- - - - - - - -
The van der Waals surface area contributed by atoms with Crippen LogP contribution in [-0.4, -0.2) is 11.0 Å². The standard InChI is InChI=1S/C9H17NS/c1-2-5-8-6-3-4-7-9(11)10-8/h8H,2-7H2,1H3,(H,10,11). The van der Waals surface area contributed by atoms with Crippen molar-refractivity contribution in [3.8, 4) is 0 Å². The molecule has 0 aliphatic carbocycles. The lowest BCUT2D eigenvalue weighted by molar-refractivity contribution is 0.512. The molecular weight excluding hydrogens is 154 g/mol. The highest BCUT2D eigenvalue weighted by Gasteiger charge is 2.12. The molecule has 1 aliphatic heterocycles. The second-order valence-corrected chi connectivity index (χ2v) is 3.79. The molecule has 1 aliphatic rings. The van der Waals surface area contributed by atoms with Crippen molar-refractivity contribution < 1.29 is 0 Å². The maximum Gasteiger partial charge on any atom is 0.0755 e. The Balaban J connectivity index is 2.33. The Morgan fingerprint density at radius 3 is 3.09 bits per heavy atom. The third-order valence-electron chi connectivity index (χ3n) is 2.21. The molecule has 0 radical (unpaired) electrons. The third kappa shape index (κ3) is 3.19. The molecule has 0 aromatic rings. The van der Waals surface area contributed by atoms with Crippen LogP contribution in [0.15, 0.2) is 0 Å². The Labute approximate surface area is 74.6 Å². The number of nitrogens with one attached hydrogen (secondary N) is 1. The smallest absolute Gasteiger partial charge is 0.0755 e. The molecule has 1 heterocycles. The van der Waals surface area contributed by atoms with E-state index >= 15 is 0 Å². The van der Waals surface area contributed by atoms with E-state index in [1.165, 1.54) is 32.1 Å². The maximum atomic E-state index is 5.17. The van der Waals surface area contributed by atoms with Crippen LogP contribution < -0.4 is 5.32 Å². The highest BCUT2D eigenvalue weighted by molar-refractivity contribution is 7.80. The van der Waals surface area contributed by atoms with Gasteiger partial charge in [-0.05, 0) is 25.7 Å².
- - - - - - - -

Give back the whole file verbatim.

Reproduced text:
The van der Waals surface area contributed by atoms with Crippen LogP contribution in [-0.4, -0.2) is 11.0 Å². The standard InChI is InChI=1S/C9H17NS/c1-2-5-8-6-3-4-7-9(11)10-8/h8H,2-7H2,1H3,(H,10,11). The van der Waals surface area contributed by atoms with Crippen molar-refractivity contribution in [3.8, 4) is 0 Å². The molecule has 0 aliphatic carbocycles. The lowest BCUT2D eigenvalue weighted by molar-refractivity contribution is 0.512. The molecular weight excluding hydrogens is 154 g/mol. The highest BCUT2D eigenvalue weighted by Gasteiger charge is 2.12. The molecule has 1 aliphatic heterocycles. The second-order valence-corrected chi connectivity index (χ2v) is 3.79. The molecule has 1 aliphatic rings. The van der Waals surface area contributed by atoms with Crippen molar-refractivity contribution < 1.29 is 0 Å². The maximum Gasteiger partial charge on any atom is 0.0755 e. The Balaban J connectivity index is 2.33. The Morgan fingerprint density at radius 3 is 3.09 bits per heavy atom. The third-order valence-electron chi connectivity index (χ3n) is 2.21. The molecule has 0 radical (unpaired) electrons. The third kappa shape index (κ3) is 3.19. The molecule has 0 aromatic rings. The van der Waals surface area contributed by atoms with Crippen LogP contribution in [0.15, 0.2) is 0 Å². The Labute approximate surface area is 74.6 Å². The number of nitrogens with one attached hydrogen (secondary N) is 1. The smallest absolute Gasteiger partial charge is 0.0755 e. The molecule has 1 heterocycles. The van der Waals surface area contributed by atoms with E-state index >= 15 is 0 Å². The van der Waals surface area contributed by atoms with E-state index in [1.165, 1.54) is 32.1 Å². The maximum atomic E-state index is 5.17. The van der Waals surface area contributed by atoms with Crippen LogP contribution < -0.4 is 5.32 Å². The highest BCUT2D eigenvalue weighted by molar-refractivity contribution is 7.80. The van der Waals surface area contributed by atoms with Gasteiger partial charge in [-0.05, 0) is 25.7 Å².